WASHINGTON – Lynn, Guy and Femby Moore grew up watching their father struggle financially, at the mercy of wholesale prices he had no power to change.
First their father had a dairy operation on their farm in Howard County. Then he grew soybeans, grain, hay and turf. Then he switched to fruit and vegetable farming.
“No matter how hard he worked or what he did he had no control over income,” said Lynn Moore. “He wanted more freedom with what he grew.”
In 1972, the family ventured into pick-your-own with one acre of strawberries. It drew an extraordinary response.
“It was like oh-my-goodness. This is feasible. This will work,” said Lynn Moore, who now runs the Larriland Farm with her two brothers.
Their farm is one of many in the state that has added pick-your-own crops, direct-to-consumer markets and increasingly popular “agri-tainment” options like hay rides and mazes to make ends meet while many traditional farmers struggle.
“These are very astute business techniques” for farmers, who are dealing with the pressures of higher production costs, said Ginger Myers, agricultural development specialist with the Howard County Economic Development Authority.
Such farms have adapted their business to attract customers like the Whitneys of Silver Spring. The threat of rain and a biting wind did not stop the Whitney family from going apple picking at Larriland Farm on a recent Saturday.
“We come here every year,” said Marilyn Whitney, as she picked deep red empires with her daughter Colette, 10. “We look forward to it every fall.”
“They love it. I love it. That’s what fall is about,” said Marilyn Whitney.
The Whitneys were one of just a few families in the Larriland Farm orchard late in the day — an unusually small crowd considering that other, sunny weekends draw hundreds of visitors to the farm in the pumpkin and apple season.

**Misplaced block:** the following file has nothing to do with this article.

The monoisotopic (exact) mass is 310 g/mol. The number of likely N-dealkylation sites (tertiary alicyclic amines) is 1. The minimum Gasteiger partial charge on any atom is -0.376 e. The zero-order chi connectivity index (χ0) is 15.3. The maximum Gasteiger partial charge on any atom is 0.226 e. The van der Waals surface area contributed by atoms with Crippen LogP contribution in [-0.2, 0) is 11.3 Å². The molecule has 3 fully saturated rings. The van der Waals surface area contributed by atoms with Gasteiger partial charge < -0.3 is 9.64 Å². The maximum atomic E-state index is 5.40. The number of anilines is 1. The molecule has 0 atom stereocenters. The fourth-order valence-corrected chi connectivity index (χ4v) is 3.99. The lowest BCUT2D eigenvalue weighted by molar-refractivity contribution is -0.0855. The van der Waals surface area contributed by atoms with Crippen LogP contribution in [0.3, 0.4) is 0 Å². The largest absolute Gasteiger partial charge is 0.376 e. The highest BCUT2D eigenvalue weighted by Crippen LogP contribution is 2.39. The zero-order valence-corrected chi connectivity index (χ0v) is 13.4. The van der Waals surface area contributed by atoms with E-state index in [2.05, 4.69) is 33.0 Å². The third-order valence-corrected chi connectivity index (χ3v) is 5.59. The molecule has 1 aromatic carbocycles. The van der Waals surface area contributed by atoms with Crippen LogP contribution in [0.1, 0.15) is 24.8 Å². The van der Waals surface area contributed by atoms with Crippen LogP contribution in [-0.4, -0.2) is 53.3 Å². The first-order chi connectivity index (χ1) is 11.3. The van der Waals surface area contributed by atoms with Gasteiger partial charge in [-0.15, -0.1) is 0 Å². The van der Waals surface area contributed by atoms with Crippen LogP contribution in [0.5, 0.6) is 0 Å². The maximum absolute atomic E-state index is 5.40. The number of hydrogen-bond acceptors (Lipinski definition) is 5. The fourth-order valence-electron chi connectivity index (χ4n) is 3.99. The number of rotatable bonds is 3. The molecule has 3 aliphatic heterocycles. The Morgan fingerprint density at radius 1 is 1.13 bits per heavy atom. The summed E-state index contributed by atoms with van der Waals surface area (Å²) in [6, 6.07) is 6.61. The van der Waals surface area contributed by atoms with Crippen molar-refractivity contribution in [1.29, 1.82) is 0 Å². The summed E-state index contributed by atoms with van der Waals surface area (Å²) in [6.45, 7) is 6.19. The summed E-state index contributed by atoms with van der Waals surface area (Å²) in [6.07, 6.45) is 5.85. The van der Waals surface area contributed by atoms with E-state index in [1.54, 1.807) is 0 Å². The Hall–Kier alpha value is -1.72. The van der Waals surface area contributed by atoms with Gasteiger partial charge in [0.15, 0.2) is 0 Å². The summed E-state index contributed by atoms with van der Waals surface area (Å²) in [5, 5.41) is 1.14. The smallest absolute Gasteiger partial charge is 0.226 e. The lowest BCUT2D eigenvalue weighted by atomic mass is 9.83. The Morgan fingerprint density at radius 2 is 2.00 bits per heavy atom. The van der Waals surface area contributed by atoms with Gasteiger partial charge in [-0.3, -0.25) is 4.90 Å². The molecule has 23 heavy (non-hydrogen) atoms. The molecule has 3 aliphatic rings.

This is the high season for most pick-your-own farms, but opportunities spread across the year — from strawberries in May to Christmas trees in December.
In the 1970s, pick-your-own farming boomed in Maryland, said Steve Weber, past president of the Maryland Direct Farm Market Association and owner of Weber’s Cider Mill Farm in Baltimore County.
Myers said pick-your-own started, in part, as a less-labor-intensive way for farmers to get ripe fruits and vegetables harvested. For customers, it was an inexpensive way to get large quantities of produce and fruits and vegetables to can or freeze.
“That doesn’t happen any more,” said Weber. At his market, he now sees many more customers who buy much smaller quantities and snatch up prepared foods as opposed to cooking at home.
The state does not gather information on this segment of the agricultural industry, although it might in the future, said State Statistician Norman Bennett. But his personal guess is that there are more now than there used to be.
Weber believes that the number of pick-your-own farms actually fell from a high of about 120 in the 1970s to about 60 in 2003. But Myers contends that Weber’s number does not include many small seasonal farms and secondary operations of larger farms, or operations like flower-cutting farms.
“My contention is that there are a lot of smaller ones out there,” said Myers. “There’s more here (in Howard County) than there were 20 years ago.”
Marilyn Whitney would agree.
She said she saw four signs for pick-your-own places driving up Georgia Avenue on the way to Larriland Farm. They were not there when she was a kid, she said, when “Butler’s Orchard was the only place to go.”
Now, there are not only more places to go but more things to do down on the farm.
At Larriland Farm, the Moores offer a tour of the Boo Barn, toddler and children’s mazes and hay rides — at prices ranging from $1.50 to $2.75 — in addition to retail items and, of course, pick-your-own fruits and vegetables.
Whereas standard farming “would barely support one income,” said Lynn Moore, Larriland makes three. She concedes that she and her brothers don’t make much, “but we’re still here and the bills are paid.”